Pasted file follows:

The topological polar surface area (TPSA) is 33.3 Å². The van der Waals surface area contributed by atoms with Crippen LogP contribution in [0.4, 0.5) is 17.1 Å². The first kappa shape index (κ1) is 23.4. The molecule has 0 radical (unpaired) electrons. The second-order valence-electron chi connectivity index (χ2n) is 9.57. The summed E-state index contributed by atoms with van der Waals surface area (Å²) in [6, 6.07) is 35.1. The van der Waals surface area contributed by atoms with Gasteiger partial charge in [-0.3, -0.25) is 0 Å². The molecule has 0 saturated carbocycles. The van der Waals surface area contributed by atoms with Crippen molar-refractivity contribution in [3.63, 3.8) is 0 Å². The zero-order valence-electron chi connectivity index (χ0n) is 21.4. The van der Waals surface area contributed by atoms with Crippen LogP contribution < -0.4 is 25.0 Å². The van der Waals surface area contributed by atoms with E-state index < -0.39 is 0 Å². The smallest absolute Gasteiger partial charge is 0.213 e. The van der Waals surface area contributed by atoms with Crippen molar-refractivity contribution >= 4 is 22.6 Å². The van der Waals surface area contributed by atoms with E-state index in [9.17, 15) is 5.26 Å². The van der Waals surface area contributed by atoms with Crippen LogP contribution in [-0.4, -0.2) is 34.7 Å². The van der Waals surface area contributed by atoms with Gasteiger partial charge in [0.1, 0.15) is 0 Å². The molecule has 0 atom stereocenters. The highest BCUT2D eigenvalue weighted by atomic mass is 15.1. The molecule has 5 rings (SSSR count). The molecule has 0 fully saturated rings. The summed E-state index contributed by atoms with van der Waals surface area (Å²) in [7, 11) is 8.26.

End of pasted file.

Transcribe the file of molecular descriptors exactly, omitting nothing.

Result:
The topological polar surface area (TPSA) is 33.3 Å². The van der Waals surface area contributed by atoms with Crippen LogP contribution in [0.4, 0.5) is 17.1 Å². The first kappa shape index (κ1) is 23.4. The molecule has 0 radical (unpaired) electrons. The second-order valence-electron chi connectivity index (χ2n) is 9.57. The summed E-state index contributed by atoms with van der Waals surface area (Å²) in [6, 6.07) is 35.1. The van der Waals surface area contributed by atoms with Gasteiger partial charge in [-0.3, -0.25) is 0 Å². The molecule has 0 saturated carbocycles. The van der Waals surface area contributed by atoms with Crippen molar-refractivity contribution in [3.63, 3.8) is 0 Å². The zero-order valence-electron chi connectivity index (χ0n) is 21.4. The van der Waals surface area contributed by atoms with Crippen LogP contribution < -0.4 is 25.0 Å². The van der Waals surface area contributed by atoms with E-state index < -0.39 is 0 Å². The smallest absolute Gasteiger partial charge is 0.213 e. The van der Waals surface area contributed by atoms with Crippen molar-refractivity contribution >= 4 is 22.6 Å². The van der Waals surface area contributed by atoms with E-state index in [9.17, 15) is 5.26 Å². The van der Waals surface area contributed by atoms with Crippen LogP contribution in [-0.4, -0.2) is 34.7 Å². The van der Waals surface area contributed by atoms with Gasteiger partial charge in [0.1, 0.15) is 0 Å². The molecule has 0 atom stereocenters. The highest BCUT2D eigenvalue weighted by atomic mass is 15.1. The molecule has 5 rings (SSSR count). The molecule has 0 fully saturated rings. The summed E-state index contributed by atoms with van der Waals surface area (Å²) in [7, 11) is 8.26.